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Abstract

Recent studies suggest that two factors including climate change (especially precipitation) and human land use management (HLUM) are primarily driving greening trend around the world. However, studies targeting the impact of both factors on different vegetation layers (i.e. herbs, shrubs and tree layers) are lacking. This study hypothesize that precipitation relatively influence the under-storey vegetation cover more quickly, and HLUM (say afforestation/reforestation, deforestation) is more important towards top-storey layer. To investigate this, 13 randomly selected permanent stations in the wild natural west Himalayan coniferous forests of Sudhan Gali, Pakistan were explored from 2000-2016 to collect vegetation health data by two ways; Ground data (i.e. cover estimation of three layers), and indirect remote sensing (RS) data (i.e. MODIS NDVI/EVI 16-days-time series). Deforestation and grazing pressure as HLUM were measured by using some new and more intuitive mathematical operations, and climatic data (1979-2018) was also collected and compared. The results depicted that there is an overall greening trend in the study area coupled with significant increase in average herbaceous cover, NDVI, EVI and precipitation during 2009-2016. Contrastingly, high elevation microhabitats are facing maximum cover loss (especially top-storey), and have negative seasonal Sen’s slope values of the studied time series. The distance-based Redundancy Analysis (db-RDA) results confirmed that variations in RS-data were significantly explained by precipitation and herbaceous cover only. This study concluded that overall greening trend was driven by precipitation, and not remarkably by HLUM by supporting under-storey vegetation, whereas, top-storey tree layer is still declining, and need immediate attention.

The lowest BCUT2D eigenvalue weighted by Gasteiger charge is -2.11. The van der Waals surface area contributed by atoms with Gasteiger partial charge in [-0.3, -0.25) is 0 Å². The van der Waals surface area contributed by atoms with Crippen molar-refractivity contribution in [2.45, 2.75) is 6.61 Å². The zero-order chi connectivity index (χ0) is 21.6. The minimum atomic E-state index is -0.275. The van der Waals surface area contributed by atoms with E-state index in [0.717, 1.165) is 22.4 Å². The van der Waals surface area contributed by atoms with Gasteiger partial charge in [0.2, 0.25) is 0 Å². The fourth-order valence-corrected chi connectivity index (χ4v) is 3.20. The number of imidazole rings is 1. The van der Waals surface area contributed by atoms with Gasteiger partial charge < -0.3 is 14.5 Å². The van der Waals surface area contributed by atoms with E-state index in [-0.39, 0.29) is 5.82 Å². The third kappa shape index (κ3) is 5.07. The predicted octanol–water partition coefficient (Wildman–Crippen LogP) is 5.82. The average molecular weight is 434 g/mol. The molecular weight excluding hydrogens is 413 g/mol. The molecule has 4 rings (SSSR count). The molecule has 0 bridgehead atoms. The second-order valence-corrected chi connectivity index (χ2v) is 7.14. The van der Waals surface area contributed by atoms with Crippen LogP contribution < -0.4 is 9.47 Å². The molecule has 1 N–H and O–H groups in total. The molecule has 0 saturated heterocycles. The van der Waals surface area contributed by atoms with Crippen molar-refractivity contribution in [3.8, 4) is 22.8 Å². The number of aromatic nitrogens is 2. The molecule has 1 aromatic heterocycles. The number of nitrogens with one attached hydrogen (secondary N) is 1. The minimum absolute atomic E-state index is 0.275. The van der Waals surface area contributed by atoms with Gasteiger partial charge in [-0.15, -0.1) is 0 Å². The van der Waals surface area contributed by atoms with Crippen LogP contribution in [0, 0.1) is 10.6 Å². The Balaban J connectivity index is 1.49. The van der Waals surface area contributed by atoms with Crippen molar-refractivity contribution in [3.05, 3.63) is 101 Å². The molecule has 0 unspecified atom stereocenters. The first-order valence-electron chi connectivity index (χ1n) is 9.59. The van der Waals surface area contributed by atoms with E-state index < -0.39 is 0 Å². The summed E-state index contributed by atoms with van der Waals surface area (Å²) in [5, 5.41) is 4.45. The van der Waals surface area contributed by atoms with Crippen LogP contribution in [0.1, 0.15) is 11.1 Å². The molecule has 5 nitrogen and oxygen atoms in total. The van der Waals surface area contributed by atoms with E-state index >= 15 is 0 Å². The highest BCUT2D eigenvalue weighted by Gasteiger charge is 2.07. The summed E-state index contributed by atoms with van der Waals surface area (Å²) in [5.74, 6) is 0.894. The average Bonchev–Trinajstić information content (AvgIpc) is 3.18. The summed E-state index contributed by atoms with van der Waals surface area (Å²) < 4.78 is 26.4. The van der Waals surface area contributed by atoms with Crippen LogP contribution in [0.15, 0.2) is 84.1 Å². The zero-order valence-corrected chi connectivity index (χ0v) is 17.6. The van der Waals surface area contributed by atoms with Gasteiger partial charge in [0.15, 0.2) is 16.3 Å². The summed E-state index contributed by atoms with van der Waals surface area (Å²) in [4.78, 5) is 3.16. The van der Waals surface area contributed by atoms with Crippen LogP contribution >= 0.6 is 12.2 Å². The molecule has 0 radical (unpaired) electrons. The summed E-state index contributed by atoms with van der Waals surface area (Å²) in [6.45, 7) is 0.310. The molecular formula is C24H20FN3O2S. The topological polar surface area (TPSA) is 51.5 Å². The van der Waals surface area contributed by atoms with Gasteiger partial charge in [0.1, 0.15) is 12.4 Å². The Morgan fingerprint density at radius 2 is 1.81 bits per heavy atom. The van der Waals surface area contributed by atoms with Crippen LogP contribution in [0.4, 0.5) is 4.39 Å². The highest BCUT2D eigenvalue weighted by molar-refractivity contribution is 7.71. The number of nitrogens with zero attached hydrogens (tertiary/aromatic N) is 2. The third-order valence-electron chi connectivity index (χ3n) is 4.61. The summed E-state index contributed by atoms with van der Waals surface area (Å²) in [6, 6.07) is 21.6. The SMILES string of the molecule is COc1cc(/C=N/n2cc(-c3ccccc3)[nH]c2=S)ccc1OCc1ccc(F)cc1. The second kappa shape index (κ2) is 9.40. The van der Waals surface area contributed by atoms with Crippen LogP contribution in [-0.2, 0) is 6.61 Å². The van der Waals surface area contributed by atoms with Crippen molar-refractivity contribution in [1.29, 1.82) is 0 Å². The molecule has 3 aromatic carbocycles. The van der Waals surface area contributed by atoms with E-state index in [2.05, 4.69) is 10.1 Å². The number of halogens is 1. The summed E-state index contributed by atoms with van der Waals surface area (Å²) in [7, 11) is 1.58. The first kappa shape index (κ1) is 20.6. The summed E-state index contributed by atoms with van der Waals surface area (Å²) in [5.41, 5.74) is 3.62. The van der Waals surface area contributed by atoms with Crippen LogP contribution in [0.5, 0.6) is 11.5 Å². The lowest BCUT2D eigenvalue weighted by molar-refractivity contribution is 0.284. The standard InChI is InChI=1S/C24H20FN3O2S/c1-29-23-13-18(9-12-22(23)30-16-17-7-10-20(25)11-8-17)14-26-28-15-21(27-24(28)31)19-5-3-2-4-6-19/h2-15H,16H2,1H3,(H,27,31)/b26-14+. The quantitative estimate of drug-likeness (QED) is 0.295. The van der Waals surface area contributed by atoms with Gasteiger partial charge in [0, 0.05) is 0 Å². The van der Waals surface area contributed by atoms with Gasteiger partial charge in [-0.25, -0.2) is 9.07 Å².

Article History

Received: May 7, 2021; Accepted: July 10, 2021; Published: Oct 13, 2021


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